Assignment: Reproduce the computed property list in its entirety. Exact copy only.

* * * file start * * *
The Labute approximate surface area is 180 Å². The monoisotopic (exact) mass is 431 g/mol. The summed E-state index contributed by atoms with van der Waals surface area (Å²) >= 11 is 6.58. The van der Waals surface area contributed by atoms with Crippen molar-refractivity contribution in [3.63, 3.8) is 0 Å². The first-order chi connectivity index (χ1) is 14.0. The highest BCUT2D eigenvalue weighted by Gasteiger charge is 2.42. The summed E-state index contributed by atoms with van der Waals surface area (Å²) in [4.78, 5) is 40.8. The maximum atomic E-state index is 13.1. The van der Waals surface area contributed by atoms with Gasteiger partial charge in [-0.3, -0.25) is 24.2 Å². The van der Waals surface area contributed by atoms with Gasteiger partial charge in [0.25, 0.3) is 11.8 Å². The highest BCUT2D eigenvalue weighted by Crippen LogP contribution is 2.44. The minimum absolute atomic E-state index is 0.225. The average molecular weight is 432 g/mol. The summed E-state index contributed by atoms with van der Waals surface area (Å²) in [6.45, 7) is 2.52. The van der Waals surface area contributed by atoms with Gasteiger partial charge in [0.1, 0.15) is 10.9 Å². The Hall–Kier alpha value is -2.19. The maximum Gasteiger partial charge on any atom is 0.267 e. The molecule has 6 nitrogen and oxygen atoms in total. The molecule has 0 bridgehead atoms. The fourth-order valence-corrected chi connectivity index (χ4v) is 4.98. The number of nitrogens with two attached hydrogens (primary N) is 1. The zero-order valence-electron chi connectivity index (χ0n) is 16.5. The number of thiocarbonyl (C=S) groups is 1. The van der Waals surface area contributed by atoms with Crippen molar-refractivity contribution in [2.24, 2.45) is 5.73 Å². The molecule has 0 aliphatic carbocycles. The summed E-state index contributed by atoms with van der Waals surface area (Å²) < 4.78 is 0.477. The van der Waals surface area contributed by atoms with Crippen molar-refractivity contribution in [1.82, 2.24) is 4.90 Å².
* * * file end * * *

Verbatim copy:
The Labute approximate surface area is 180 Å². The monoisotopic (exact) mass is 431 g/mol. The summed E-state index contributed by atoms with van der Waals surface area (Å²) >= 11 is 6.58. The van der Waals surface area contributed by atoms with Crippen molar-refractivity contribution in [3.63, 3.8) is 0 Å². The first-order chi connectivity index (χ1) is 14.0. The highest BCUT2D eigenvalue weighted by Gasteiger charge is 2.42. The summed E-state index contributed by atoms with van der Waals surface area (Å²) in [4.78, 5) is 40.8. The maximum atomic E-state index is 13.1. The van der Waals surface area contributed by atoms with Gasteiger partial charge in [-0.3, -0.25) is 24.2 Å². The van der Waals surface area contributed by atoms with Gasteiger partial charge in [0.25, 0.3) is 11.8 Å². The highest BCUT2D eigenvalue weighted by Crippen LogP contribution is 2.44. The minimum absolute atomic E-state index is 0.225. The average molecular weight is 432 g/mol. The summed E-state index contributed by atoms with van der Waals surface area (Å²) in [6.45, 7) is 2.52. The van der Waals surface area contributed by atoms with Gasteiger partial charge in [0.1, 0.15) is 10.9 Å². The Hall–Kier alpha value is -2.19. The maximum Gasteiger partial charge on any atom is 0.267 e. The molecule has 6 nitrogen and oxygen atoms in total. The molecule has 0 bridgehead atoms. The fourth-order valence-corrected chi connectivity index (χ4v) is 4.98. The number of nitrogens with two attached hydrogens (primary N) is 1. The zero-order valence-electron chi connectivity index (χ0n) is 16.5. The number of thiocarbonyl (C=S) groups is 1. The van der Waals surface area contributed by atoms with Crippen molar-refractivity contribution in [2.24, 2.45) is 5.73 Å². The molecule has 0 aliphatic carbocycles. The summed E-state index contributed by atoms with van der Waals surface area (Å²) < 4.78 is 0.477. The van der Waals surface area contributed by atoms with Crippen molar-refractivity contribution in [1.82, 2.24) is 4.90 Å².